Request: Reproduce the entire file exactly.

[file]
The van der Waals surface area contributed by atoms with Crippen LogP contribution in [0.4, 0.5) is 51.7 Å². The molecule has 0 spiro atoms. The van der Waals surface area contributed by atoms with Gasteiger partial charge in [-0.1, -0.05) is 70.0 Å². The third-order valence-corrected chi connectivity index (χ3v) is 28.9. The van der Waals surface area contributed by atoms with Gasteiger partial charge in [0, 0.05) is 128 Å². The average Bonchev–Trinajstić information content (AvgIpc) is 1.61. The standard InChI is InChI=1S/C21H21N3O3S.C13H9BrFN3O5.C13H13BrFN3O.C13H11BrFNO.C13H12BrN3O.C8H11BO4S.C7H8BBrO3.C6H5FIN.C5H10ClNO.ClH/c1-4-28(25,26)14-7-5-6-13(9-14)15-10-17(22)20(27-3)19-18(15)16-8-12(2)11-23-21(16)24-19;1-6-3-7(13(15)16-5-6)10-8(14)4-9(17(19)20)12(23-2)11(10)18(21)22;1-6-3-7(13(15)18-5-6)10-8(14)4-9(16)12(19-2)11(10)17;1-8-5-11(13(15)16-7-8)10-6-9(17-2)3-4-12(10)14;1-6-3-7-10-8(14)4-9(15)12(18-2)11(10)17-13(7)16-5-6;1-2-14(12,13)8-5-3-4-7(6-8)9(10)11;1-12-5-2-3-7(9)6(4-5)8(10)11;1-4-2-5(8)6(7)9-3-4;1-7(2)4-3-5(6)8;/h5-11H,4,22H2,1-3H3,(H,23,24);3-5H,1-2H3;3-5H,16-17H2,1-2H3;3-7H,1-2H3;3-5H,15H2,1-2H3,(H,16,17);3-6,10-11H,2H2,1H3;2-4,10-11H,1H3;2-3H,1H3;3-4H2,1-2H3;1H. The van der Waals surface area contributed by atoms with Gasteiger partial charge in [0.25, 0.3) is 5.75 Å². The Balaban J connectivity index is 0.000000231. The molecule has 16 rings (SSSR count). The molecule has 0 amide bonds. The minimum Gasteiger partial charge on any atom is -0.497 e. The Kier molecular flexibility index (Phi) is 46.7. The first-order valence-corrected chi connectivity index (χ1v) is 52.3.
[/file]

The van der Waals surface area contributed by atoms with Crippen LogP contribution in [0.4, 0.5) is 51.7 Å². The molecule has 0 spiro atoms. The van der Waals surface area contributed by atoms with Gasteiger partial charge in [-0.1, -0.05) is 70.0 Å². The third-order valence-corrected chi connectivity index (χ3v) is 28.9. The van der Waals surface area contributed by atoms with Gasteiger partial charge in [0, 0.05) is 128 Å². The average Bonchev–Trinajstić information content (AvgIpc) is 1.61. The standard InChI is InChI=1S/C21H21N3O3S.C13H9BrFN3O5.C13H13BrFN3O.C13H11BrFNO.C13H12BrN3O.C8H11BO4S.C7H8BBrO3.C6H5FIN.C5H10ClNO.ClH/c1-4-28(25,26)14-7-5-6-13(9-14)15-10-17(22)20(27-3)19-18(15)16-8-12(2)11-23-21(16)24-19;1-6-3-7(13(15)16-5-6)10-8(14)4-9(17(19)20)12(23-2)11(10)18(21)22;1-6-3-7(13(15)18-5-6)10-8(14)4-9(16)12(19-2)11(10)17;1-8-5-11(13(15)16-7-8)10-6-9(17-2)3-4-12(10)14;1-6-3-7-10-8(14)4-9(15)12(18-2)11(10)17-13(7)16-5-6;1-2-14(12,13)8-5-3-4-7(6-8)9(10)11;1-12-5-2-3-7(9)6(4-5)8(10)11;1-4-2-5(8)6(7)9-3-4;1-7(2)4-3-5(6)8;/h5-11H,4,22H2,1-3H3,(H,23,24);3-5H,1-2H3;3-5H,16-17H2,1-2H3;3-7H,1-2H3;3-5H,15H2,1-2H3,(H,16,17);3-6,10-11H,2H2,1H3;2-4,10-11H,1H3;2-3H,1H3;3-4H2,1-2H3;1H. The van der Waals surface area contributed by atoms with Gasteiger partial charge in [0.25, 0.3) is 5.75 Å². The Balaban J connectivity index is 0.000000231. The molecule has 16 rings (SSSR count). The molecule has 0 amide bonds. The minimum Gasteiger partial charge on any atom is -0.497 e. The Kier molecular flexibility index (Phi) is 46.7. The first-order valence-corrected chi connectivity index (χ1v) is 52.3.